SBA Issues Further Guidance on PPP Loan Forgiveness
The Small Business Administration (SBA) issued new guidance Friday, May 22, 2020, regarding loan forgiveness applications under the Paycheck Protection Program (PPP) in the form of two new interim final rules. The first new interim final rule instructs borrowers on the application process and details which employer costs are eligible for loan forgiveness. The new rule also explains how a decrease in the number of full-time equivalent (FTE) employees or a reduction in an employee’s salary or wages will affect a borrower’s ability to receive loan forgiveness. Although largely a reproduction of previously issued guidance, the first interim final rule does provide new answers to questions regarding payroll calculation, full time employee status determination, and the effect that various scenarios will have on a borrower’s loan forgiveness eligibility. The second new interim final rule clarifies the SBA’s loan review authority, details the loan forgiveness process, and informs lenders of their responsibilities in reviewing loan forgiveness applications.
First Interim Rule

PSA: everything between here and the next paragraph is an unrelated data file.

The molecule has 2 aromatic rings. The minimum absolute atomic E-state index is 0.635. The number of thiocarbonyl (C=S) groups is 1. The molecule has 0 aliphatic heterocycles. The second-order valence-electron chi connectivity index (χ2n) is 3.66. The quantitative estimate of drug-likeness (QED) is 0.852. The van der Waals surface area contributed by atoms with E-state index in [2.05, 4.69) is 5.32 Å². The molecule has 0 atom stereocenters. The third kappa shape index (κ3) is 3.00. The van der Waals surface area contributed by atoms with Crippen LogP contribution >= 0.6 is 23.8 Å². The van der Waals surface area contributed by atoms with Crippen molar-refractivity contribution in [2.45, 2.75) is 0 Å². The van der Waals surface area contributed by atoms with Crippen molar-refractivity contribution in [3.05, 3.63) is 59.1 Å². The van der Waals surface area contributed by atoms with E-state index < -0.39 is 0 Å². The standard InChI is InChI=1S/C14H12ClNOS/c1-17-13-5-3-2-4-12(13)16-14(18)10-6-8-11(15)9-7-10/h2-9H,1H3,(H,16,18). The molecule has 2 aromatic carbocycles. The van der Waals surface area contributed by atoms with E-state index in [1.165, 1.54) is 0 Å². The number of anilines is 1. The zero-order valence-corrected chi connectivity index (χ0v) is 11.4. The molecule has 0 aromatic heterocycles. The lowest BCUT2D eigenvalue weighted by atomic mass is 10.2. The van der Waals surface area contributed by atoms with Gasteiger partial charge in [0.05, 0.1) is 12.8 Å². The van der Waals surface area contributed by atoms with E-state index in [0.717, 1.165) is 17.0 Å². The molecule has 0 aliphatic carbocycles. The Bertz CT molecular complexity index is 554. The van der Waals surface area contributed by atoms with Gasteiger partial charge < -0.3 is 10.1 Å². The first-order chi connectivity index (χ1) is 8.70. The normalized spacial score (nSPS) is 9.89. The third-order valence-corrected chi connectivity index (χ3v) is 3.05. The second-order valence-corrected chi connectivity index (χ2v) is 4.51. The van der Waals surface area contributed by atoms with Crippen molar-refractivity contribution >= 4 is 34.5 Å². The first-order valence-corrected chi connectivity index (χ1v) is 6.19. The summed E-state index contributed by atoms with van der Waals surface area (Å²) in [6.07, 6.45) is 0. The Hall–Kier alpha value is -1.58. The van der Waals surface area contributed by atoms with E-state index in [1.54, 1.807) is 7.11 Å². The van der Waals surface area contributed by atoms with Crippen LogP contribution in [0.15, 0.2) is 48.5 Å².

The most notable portion of the first interim final rule establishes when a loan's eight week covered period begins. Generally, employers can recover payroll costs paid or incurred eight weeks from the date that they receive the loan. The new guidance creates an exception to allow employers that pay their employees every two weeks (or more frequently) to establish an alternative covered period that begins on the first day that payroll is paid out. While allowing for an alternative timeframe that the eight weeks may span, the new guidance does not extend the duration of the covered period. Costs are paid the day that paychecks are issued or an ACH credit transaction is initiated. Costs are incurred the day the employee performs the work. In the case of employees that are not working but still receiving payroll, the employer’s schedule dictates the date costs are incurred. Borrowers may recover costs incurred during the final pay period if they are paid on or before the next payroll date. The new guidance also declares that bonuses, hazard pay, and pay issued to furloughed employees during the covered period is considered payroll as long as the paid employee’s salary does not exceed $100,000 annually. Finally, the new guidance places a cap on the amount an owner-employee or self-employed borrower may recover for payroll costs at 15.38% of their 2019 compensation or $15,385 per individual, whichever is less.